Class of 2021, What are your plans after high school? Any college/life advice from mentors?

We’re in our last year of this wild ride. The time has come (for most) to stress over college applications and essays. So, what’s everyone’s plans? Straight into the workforce? 2 or 4 year degree? Where do you plan on applying to?

For all mentors, any life or college advice you would like to share with the class of 2021?

  • Take classes outside your major, sometimes they’re the most fun.
  • Don’t get complacent because intro STEM classes are easy, they ramp up very quickly.
  • Join a club.
  • It’s never too early to start applying for internships.
  • The dorm experience is overrated anyways.

Hey Ben!

My advice–don’t try to jump back into FIRST as a mentor too quickly. Give yourselves time to adjust to living in a different situation (whether you go to college or not). FIRST will be here when you’re truly ready to come back, and if you’re really starving, volunteer at events! (whenever they start to happen again…)


I’m probably going to be going for a 4 year degree in math or data science. I also plan on hopefully mentoring a team. I know that a lot of people say not to do that but honestly I don’t really care. Good luck to everybody else!


Regarding FIRST:

I know a lot of people are going to be itching to jump into mentoring as soon as they can wherever they may go. You’re coming up on two years of mininal events, and may feel like you need to make up for it. Don’t try to recreate your student experience when you are mentoring.
I know it’s been said time and time again, but your overall impact as a mentor, both in terms of achievement and growth, is severely stunted when you come in right away. Subconsciously, many of us end up becoming “super seniors” rather than impactful mentors to our students. I learned this the hard way. I think many might believe “well I’m built different” but you only hurt yourself if you don’t have a clear plan of the mentor you want to be. Volunteering is much less time commitment and in some cases equally as fulfilling.

Regarding college:
Don’t rush yourself. If college takes you more than four years, it takes you more than four years. Don’t sacrifice important experiences, friendships, relationships, and other things that make you human for the sake of putting your nose to the grindstone and tunnel visioning your way through college. You miss out on a ton like that; again, a lesson I learned the hard way.



With events going virtual, there will probably be opportunities to volunteer without having to take a lot of time away from your studies. You can even volunteer at events that normally are not so accessible for you.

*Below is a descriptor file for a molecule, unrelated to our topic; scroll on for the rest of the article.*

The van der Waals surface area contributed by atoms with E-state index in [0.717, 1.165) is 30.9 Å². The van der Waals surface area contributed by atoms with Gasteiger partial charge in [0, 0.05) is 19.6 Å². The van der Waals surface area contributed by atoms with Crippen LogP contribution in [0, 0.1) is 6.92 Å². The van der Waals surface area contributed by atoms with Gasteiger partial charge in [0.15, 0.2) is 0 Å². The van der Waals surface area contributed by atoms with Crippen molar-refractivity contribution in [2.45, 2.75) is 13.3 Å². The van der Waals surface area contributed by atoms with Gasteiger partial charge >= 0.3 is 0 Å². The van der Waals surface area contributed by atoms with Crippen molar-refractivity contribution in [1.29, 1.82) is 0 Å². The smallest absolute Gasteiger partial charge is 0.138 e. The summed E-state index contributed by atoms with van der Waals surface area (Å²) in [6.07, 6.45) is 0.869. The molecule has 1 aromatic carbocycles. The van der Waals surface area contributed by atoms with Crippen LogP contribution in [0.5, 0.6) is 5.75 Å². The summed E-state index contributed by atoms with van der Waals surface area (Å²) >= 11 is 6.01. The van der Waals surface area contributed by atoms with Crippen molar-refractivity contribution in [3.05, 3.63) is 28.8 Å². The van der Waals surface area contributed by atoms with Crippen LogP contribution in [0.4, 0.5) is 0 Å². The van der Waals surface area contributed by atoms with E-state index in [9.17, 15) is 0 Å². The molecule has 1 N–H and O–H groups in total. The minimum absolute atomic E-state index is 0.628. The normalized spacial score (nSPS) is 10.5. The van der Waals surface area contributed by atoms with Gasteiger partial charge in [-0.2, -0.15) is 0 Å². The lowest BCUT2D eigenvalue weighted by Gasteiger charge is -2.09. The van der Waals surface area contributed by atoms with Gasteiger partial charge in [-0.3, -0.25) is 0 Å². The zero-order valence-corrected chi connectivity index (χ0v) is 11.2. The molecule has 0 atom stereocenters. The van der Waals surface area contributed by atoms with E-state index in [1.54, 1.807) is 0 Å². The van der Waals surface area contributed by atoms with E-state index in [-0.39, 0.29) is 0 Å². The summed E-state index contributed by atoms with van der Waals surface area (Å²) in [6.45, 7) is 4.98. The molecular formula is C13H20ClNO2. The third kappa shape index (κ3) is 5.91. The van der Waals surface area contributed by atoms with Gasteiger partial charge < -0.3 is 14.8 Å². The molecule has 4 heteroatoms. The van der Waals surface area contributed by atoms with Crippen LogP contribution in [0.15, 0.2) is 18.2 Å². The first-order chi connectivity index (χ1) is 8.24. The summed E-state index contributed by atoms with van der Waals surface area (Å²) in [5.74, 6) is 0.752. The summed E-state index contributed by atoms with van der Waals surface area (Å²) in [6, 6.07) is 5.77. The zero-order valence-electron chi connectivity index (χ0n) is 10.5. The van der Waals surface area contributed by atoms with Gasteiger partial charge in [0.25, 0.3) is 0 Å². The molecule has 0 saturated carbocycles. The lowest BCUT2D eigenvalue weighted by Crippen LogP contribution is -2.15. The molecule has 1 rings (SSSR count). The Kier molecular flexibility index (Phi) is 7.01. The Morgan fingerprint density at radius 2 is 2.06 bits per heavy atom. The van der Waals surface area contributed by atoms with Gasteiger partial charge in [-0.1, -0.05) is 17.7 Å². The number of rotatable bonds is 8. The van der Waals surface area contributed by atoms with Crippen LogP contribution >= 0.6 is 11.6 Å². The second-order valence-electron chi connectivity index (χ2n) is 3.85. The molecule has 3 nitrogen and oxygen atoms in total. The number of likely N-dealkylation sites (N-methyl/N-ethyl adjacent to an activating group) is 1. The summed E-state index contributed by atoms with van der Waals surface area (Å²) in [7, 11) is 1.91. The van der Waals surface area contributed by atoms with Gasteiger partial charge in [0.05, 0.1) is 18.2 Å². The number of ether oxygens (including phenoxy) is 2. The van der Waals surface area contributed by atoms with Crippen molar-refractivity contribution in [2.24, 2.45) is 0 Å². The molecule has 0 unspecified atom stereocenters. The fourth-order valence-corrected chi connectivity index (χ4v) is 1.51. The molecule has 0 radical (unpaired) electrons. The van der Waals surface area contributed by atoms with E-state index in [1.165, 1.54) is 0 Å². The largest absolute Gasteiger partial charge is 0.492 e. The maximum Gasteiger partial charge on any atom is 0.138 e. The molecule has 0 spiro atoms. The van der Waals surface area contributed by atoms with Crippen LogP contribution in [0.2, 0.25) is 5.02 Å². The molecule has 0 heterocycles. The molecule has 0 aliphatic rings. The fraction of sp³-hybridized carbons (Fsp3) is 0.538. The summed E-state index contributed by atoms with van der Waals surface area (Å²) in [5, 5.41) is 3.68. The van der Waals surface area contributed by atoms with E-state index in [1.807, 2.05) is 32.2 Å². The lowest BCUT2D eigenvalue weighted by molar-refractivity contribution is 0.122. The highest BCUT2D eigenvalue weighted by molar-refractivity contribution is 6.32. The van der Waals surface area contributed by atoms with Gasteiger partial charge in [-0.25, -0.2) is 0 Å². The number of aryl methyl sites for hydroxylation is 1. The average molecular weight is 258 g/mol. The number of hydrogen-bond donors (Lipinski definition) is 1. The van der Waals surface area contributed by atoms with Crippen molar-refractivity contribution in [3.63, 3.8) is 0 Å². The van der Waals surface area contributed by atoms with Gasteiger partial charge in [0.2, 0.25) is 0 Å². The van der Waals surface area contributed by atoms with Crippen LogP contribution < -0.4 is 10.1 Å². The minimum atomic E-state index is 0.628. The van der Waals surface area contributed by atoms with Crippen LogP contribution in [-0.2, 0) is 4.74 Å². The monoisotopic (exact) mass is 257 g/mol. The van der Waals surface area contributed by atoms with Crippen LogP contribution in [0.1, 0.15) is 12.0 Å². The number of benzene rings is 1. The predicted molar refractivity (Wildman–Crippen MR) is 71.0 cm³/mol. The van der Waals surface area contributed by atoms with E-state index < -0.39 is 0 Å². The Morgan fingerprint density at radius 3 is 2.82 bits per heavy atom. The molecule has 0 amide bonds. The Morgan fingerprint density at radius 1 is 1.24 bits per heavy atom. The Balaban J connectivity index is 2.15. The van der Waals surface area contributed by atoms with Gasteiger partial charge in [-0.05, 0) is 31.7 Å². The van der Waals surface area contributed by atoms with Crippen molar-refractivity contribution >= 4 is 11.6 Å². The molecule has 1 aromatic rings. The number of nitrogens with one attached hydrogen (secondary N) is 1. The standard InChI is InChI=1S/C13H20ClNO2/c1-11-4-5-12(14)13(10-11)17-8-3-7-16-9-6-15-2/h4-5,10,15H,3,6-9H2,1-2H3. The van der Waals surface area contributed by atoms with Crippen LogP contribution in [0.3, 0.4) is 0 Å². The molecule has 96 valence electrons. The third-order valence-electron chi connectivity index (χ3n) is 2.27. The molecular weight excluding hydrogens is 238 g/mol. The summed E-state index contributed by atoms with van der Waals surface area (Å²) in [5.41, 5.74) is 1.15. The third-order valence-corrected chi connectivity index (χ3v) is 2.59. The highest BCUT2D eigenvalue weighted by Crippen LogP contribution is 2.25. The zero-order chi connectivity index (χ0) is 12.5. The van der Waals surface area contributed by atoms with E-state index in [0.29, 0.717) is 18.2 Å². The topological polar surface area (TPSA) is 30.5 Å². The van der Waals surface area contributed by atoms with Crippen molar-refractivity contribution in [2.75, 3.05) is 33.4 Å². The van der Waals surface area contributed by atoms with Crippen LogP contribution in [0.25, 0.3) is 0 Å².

I totally agree with @DRandhawa suggesting that you prioritize your education over participating in FIRST while in college. If you divert too much of your time and energy from your studies and you flunk out, you would not be a very good example for those still in high school.


Slow down, breathe, and do what’s best for you. Take a moment to decide where you want to be eventually and make moves based on that.

If it takes you a bit longer than peers to get that degree, certification, apprenticeship, etc., who cares? If you need to take a break halfway through or right before the finish line, by all means do it. If your socioeconomic situation demands some expedience in your plans, try to find a way to reach your goal without losing your head.


I’ll most likely aim for a degree in physics or mechanical engineering. I’ll focus on schools which are successfully pulling off hybrid models or will guarantee me a gap year. If college is still online and I can’t secure a gap year, I’ll plan to transfer from a community college, online school is just not worth paying 4-year tuition for.


Echoing this, while I did mentor full time as a sophomore, it really made it painfully difficult to do well in classes, enough to threaten my admission into the college of engineering. Everyone is different, and it varies by what degree/school you’re in, but overall the most important advice I could ever give would be to take care of your education and your well being before jumping back into FIRST in a mentorship capacity.

However you could probably volunteer at FIRST events without the strain of a build season commitment, it’s super fun to work with that side of the program as well :slight_smile:

(For context, I mentored full time 4/5 years in college pursuing an Electrical Engineering degree)


“Survey of Theater Technology”, “History of Africa”, “Introduction to Museum Studies” and “Severe and Hazardous Weather” agree.


When it comes to resume experience:
Hands on work is better than coursework
Self-led projects are better than in-class lab projects
Independent projects done in a team are better than individual projects
Leadership of technical projects and leadership of people are both important. Superstars find a way to do both, but both can be taught.